Miss Hokusai




19th Century Japan is the background to this animated film telling the story of a female artist of quality whose fame has been eclipsed by that of her father.

Japanese animators are notably adventurous when choosing their subject matter, a fact that was emphasised when the famed Miyazaki Hayao opted to bow out with The Wind Rises, a film about a real-life designer of fighter planes used in the Second World War. Now Hara Keiichi, whose award-winning work has not been seen in our cinemas before, brings us a haunting feature about a 19th century artist adapted from a manga, Sarusuberi created by a woman, the late Sugiura Hanako.
Although the film’s assistant director was Sato Masako who worked on The Tale of the Princess Kaguya, this film eschews the visual delicacy of that work for a bolder style but one in which the characters come fully alive. The setting is Tokyo, or Edo as it then was, in the year 1814 and a central figure, seen here in mid-life, is Hokusai, the famed painter and printmaker whose Great Wave is recalled in one scene here. However, as the title indicates, the focus in this film is first and foremost on his daughter O-Ei, herself an artist of distinction. Hokusai, twice married, had other daughters too and one of them, O-Nao, also plays a crucial role in this film as it portrays the world of Hokusai, his family and friends, many of the latter being fellow artists.

Miss Hokusai

O-Ei: not drowning, but waving


In part Miss Hokusai offers episodes that illustrate the times and these range from a woman’s bizarre belief that a painting in her house could be possessed by devils to scenes in a brothel which link with the fact that the work of both Hokusai and O-Ei extended to erotica. But what shapes the film is its portrait of O-Ei as a strong woman living in an era in which men dominated but who nevertheless made her own way by creating an independent life style. As such, she will have special appeal to present day feminists as did the heroine of last year’s A Little Chaos but, whereas Kate Winslet’s garden designer for Louis XIV never existed, O-Ei did, even if relatively little is known about her. In consequence Miss Hokusai has to embroider the truth to make its effect, but it does so in a wholly acceptable way including its portrayal of the sister O-Nao as someone who was born blind.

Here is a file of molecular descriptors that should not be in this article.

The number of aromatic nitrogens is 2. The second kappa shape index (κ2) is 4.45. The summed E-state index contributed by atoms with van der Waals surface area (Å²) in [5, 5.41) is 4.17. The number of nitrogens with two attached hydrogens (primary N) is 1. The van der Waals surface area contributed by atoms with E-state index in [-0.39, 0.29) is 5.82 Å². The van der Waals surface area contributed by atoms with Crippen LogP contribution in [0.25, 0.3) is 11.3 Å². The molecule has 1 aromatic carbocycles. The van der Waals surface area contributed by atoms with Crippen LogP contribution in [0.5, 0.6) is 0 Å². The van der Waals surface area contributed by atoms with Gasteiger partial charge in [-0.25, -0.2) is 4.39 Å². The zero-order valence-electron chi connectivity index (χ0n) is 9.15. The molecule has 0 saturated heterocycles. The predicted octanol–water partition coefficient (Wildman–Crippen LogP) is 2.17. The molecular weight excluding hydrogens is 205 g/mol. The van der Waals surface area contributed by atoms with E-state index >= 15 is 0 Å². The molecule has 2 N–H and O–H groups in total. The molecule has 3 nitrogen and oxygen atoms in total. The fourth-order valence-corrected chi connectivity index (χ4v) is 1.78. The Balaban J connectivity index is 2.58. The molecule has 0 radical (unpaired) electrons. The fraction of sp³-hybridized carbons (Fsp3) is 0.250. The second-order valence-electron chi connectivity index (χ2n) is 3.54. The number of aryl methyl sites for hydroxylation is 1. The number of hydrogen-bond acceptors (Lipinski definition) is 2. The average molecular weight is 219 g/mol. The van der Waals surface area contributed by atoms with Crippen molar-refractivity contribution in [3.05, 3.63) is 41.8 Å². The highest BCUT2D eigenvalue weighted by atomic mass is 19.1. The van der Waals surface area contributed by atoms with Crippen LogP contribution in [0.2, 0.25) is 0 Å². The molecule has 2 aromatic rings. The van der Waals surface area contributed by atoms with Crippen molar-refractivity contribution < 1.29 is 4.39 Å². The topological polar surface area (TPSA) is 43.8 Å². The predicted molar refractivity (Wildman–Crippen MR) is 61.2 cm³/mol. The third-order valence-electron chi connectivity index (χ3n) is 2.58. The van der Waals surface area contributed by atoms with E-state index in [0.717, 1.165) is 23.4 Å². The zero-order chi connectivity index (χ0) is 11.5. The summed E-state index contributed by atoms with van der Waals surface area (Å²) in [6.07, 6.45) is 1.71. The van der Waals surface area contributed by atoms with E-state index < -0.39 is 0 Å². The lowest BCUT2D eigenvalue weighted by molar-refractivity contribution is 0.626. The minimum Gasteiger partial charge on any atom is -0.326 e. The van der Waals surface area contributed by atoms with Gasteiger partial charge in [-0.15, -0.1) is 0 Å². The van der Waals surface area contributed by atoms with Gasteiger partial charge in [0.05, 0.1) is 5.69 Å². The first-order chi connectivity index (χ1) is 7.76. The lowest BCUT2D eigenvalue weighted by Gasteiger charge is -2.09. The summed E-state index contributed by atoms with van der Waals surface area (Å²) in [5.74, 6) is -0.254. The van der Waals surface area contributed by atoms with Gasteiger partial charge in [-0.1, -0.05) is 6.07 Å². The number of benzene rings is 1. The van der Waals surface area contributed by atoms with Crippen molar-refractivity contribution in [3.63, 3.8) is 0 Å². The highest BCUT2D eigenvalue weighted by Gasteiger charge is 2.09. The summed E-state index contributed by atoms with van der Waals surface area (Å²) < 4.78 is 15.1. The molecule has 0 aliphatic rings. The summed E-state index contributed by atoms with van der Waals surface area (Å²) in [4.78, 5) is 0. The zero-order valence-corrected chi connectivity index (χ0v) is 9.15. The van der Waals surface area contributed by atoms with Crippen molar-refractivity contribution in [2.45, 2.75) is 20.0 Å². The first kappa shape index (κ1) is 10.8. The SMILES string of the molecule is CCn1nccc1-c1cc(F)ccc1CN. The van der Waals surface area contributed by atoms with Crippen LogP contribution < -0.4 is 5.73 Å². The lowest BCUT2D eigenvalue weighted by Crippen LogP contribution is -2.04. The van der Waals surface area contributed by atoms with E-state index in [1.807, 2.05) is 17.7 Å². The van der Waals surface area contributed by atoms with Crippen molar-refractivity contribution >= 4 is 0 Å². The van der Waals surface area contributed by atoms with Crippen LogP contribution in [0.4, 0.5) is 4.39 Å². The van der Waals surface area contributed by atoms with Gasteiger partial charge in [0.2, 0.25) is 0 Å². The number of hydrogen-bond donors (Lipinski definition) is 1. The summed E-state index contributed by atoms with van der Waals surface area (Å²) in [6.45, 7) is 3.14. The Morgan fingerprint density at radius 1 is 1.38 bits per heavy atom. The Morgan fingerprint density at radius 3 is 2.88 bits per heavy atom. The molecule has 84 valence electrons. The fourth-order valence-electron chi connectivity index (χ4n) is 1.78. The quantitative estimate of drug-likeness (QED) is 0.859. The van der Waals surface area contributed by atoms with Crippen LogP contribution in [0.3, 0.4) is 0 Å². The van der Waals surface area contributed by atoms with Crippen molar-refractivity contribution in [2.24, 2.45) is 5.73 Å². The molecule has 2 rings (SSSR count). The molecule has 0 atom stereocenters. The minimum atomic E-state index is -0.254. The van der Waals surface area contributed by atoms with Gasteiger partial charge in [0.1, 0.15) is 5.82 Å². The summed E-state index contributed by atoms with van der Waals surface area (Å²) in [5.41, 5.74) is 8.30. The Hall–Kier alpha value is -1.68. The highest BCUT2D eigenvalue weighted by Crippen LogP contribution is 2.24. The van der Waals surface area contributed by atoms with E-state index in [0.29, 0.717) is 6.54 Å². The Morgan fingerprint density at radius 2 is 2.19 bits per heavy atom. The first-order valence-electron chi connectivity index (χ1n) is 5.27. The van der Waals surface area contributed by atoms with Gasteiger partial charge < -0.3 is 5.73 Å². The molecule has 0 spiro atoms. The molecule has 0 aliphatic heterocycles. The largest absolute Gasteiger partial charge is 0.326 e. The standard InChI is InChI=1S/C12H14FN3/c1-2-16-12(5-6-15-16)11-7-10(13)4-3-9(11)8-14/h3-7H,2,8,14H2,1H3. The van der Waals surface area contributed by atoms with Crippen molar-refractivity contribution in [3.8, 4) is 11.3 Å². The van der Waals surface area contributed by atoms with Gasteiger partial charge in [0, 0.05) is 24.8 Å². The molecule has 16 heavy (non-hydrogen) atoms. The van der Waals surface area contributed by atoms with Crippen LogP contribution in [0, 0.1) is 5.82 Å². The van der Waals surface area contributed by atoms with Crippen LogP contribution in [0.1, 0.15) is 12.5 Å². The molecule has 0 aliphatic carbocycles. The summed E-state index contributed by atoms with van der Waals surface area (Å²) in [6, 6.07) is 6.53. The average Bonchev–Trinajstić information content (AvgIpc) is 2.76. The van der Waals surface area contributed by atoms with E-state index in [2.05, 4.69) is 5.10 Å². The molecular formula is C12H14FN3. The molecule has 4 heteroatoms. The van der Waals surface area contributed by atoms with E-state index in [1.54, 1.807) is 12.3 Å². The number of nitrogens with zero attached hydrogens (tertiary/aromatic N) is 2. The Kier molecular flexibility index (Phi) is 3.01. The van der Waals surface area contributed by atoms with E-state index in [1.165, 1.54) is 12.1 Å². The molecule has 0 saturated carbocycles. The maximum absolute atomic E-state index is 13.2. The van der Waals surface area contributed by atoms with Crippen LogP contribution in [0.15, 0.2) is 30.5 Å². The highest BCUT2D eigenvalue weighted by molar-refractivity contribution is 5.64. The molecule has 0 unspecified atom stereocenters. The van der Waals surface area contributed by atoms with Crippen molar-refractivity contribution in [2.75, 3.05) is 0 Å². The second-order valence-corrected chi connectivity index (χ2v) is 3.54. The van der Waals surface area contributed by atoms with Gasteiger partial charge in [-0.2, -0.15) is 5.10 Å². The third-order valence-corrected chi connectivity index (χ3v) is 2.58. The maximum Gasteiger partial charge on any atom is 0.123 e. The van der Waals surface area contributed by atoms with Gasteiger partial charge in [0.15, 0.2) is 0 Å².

Although it is linked to the fact that Sugiura would listen to rock music when creating her mangas, Hara’s decision to feature the loudest of pop sounds on the track as the film opens may also be attributed to his stated desire to make it clear that this is not just a typical period drama. However, taken together with some opening dialogue which, judging by the subtitles, lacks a period flavour, this gambit seems to me to be seriously ill-judged and likely to deter many who would find the film highly engaging. That’s a pity because I have seldom seen a film that to my mind begins so badly and turns out so splendidly (the music only reverts to this style at the close). What is absolutely special is the treatment of the scenes showing O-Ei’s bond with her blind sister. Although Miyazaki’s The Wind Rises was sublime in the air, it became grossly sentimental and mawkish on the ground when dealing with its hero’s personal life. In wonderful contrast, the scenes with O-Nao are remarkably sensitive including a magical episode in the snow and a truly touching memory of her at the close. Hara’s film may not be exactly history but, despite its opening music, it is a fascinating recreation of a past time and a past place and a persuasive account of a female artist undoubtedly worth remembering.


Featuring the voices of Watanabe Anne, Matsushige Yutaka, Hamada Gaku, Kora kengo, Miho Jun, Shimizu Shion, Tsutsui Michitaka, Aso Kumiko and Tatekawa Danshun.


Dir and Storyboard Hara Keiichi, Screenplay Maruo Miho from the manga Sarusuberi by Sugiura Hinako, Ph Tanaka Koji, Art Dir Ono Hiroshi, Ed Nishiyama Shigeru, Music Fuuki Harumi, Animation Production I.G.


Asahi Shimbun/Sunrise/Transcosmos etc.-Anime Ltd.
90 mins. Japan. 2015. Rel: 5 February 2016. Cert. 12A.